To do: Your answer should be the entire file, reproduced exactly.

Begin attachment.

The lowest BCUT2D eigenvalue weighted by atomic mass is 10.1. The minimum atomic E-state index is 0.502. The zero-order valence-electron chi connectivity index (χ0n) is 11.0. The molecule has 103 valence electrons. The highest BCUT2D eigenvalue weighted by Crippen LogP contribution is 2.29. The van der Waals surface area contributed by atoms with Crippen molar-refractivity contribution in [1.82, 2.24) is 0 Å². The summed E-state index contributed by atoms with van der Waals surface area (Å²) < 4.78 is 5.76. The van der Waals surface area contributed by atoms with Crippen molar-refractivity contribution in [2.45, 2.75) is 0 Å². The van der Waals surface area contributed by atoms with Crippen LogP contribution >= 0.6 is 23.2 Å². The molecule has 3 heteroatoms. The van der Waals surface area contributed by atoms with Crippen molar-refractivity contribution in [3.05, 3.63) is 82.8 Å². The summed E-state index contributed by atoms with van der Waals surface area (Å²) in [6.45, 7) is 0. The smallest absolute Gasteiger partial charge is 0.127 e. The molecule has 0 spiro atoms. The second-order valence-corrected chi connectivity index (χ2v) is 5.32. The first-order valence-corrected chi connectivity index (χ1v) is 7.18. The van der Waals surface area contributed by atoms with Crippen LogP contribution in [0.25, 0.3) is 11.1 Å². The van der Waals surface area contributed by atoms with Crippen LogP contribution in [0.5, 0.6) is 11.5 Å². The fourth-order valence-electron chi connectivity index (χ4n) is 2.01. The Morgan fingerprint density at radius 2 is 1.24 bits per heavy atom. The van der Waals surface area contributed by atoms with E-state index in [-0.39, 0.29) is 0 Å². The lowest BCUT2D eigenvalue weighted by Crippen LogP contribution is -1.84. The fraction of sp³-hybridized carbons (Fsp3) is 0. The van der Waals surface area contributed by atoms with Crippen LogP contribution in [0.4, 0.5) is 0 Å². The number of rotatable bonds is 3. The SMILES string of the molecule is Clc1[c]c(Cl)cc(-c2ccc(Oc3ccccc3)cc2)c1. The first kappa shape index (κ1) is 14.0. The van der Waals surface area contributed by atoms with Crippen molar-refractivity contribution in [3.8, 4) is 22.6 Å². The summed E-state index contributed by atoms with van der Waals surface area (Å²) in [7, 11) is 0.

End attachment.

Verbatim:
The lowest BCUT2D eigenvalue weighted by atomic mass is 10.1. The minimum atomic E-state index is 0.502. The zero-order valence-electron chi connectivity index (χ0n) is 11.0. The molecule has 103 valence electrons. The highest BCUT2D eigenvalue weighted by Crippen LogP contribution is 2.29. The van der Waals surface area contributed by atoms with Crippen molar-refractivity contribution in [1.82, 2.24) is 0 Å². The summed E-state index contributed by atoms with van der Waals surface area (Å²) < 4.78 is 5.76. The van der Waals surface area contributed by atoms with Crippen molar-refractivity contribution in [2.45, 2.75) is 0 Å². The van der Waals surface area contributed by atoms with Crippen LogP contribution >= 0.6 is 23.2 Å². The molecule has 3 heteroatoms. The van der Waals surface area contributed by atoms with Crippen molar-refractivity contribution in [3.05, 3.63) is 82.8 Å². The summed E-state index contributed by atoms with van der Waals surface area (Å²) in [6.45, 7) is 0. The smallest absolute Gasteiger partial charge is 0.127 e. The molecule has 0 spiro atoms. The second-order valence-corrected chi connectivity index (χ2v) is 5.32. The first-order valence-corrected chi connectivity index (χ1v) is 7.18. The van der Waals surface area contributed by atoms with Crippen LogP contribution in [0.25, 0.3) is 11.1 Å². The van der Waals surface area contributed by atoms with Crippen LogP contribution in [0.5, 0.6) is 11.5 Å². The fourth-order valence-electron chi connectivity index (χ4n) is 2.01. The Morgan fingerprint density at radius 2 is 1.24 bits per heavy atom. The van der Waals surface area contributed by atoms with E-state index in [-0.39, 0.29) is 0 Å². The lowest BCUT2D eigenvalue weighted by Crippen LogP contribution is -1.84. The fraction of sp³-hybridized carbons (Fsp3) is 0. The van der Waals surface area contributed by atoms with Crippen LogP contribution in [0.4, 0.5) is 0 Å². The number of rotatable bonds is 3. The SMILES string of the molecule is Clc1[c]c(Cl)cc(-c2ccc(Oc3ccccc3)cc2)c1. The first kappa shape index (κ1) is 14.0. The van der Waals surface area contributed by atoms with Crippen molar-refractivity contribution in [3.8, 4) is 22.6 Å². The summed E-state index contributed by atoms with van der Waals surface area (Å²) in [7, 11) is 0.